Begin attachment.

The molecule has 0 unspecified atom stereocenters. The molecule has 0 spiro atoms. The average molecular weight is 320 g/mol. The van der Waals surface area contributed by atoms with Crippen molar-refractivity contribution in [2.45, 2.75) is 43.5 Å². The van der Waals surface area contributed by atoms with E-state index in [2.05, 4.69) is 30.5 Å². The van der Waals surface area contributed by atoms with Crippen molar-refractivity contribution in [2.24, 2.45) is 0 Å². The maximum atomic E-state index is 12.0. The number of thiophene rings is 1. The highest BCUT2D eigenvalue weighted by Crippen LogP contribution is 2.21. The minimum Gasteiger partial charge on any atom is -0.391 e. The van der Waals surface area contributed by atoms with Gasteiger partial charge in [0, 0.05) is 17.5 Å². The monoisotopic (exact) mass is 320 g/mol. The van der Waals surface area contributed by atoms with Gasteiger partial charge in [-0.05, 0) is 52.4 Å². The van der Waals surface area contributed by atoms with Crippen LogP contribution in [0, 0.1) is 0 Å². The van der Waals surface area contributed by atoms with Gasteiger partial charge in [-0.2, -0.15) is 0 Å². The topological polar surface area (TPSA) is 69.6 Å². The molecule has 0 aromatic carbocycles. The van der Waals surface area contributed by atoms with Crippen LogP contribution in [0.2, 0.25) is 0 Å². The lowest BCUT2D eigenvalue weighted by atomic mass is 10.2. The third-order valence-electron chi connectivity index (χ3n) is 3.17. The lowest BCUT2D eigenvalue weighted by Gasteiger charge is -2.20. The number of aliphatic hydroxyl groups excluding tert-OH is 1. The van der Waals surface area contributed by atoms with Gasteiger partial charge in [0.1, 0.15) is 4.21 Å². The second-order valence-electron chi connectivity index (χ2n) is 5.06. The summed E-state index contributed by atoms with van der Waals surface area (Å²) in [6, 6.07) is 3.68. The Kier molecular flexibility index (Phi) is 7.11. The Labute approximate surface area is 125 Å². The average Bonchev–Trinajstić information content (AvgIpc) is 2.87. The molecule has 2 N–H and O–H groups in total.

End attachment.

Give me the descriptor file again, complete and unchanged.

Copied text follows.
The molecule has 0 unspecified atom stereocenters. The molecule has 0 spiro atoms. The average molecular weight is 320 g/mol. The van der Waals surface area contributed by atoms with Crippen molar-refractivity contribution in [2.45, 2.75) is 43.5 Å². The van der Waals surface area contributed by atoms with E-state index in [2.05, 4.69) is 30.5 Å². The van der Waals surface area contributed by atoms with Crippen molar-refractivity contribution in [2.24, 2.45) is 0 Å². The maximum atomic E-state index is 12.0. The number of thiophene rings is 1. The highest BCUT2D eigenvalue weighted by Crippen LogP contribution is 2.21. The minimum Gasteiger partial charge on any atom is -0.391 e. The van der Waals surface area contributed by atoms with Gasteiger partial charge in [0, 0.05) is 17.5 Å². The monoisotopic (exact) mass is 320 g/mol. The van der Waals surface area contributed by atoms with Gasteiger partial charge in [-0.05, 0) is 52.4 Å². The van der Waals surface area contributed by atoms with Crippen LogP contribution in [0, 0.1) is 0 Å². The van der Waals surface area contributed by atoms with Gasteiger partial charge in [-0.2, -0.15) is 0 Å². The topological polar surface area (TPSA) is 69.6 Å². The molecule has 0 aromatic carbocycles. The van der Waals surface area contributed by atoms with Crippen LogP contribution in [0.2, 0.25) is 0 Å². The lowest BCUT2D eigenvalue weighted by atomic mass is 10.2. The third-order valence-electron chi connectivity index (χ3n) is 3.17. The lowest BCUT2D eigenvalue weighted by Gasteiger charge is -2.20. The number of aliphatic hydroxyl groups excluding tert-OH is 1. The van der Waals surface area contributed by atoms with Gasteiger partial charge in [0.1, 0.15) is 4.21 Å². The second-order valence-electron chi connectivity index (χ2n) is 5.06. The summed E-state index contributed by atoms with van der Waals surface area (Å²) in [6, 6.07) is 3.68. The Kier molecular flexibility index (Phi) is 7.11. The Labute approximate surface area is 125 Å². The average Bonchev–Trinajstić information content (AvgIpc) is 2.87. The molecule has 2 N–H and O–H groups in total.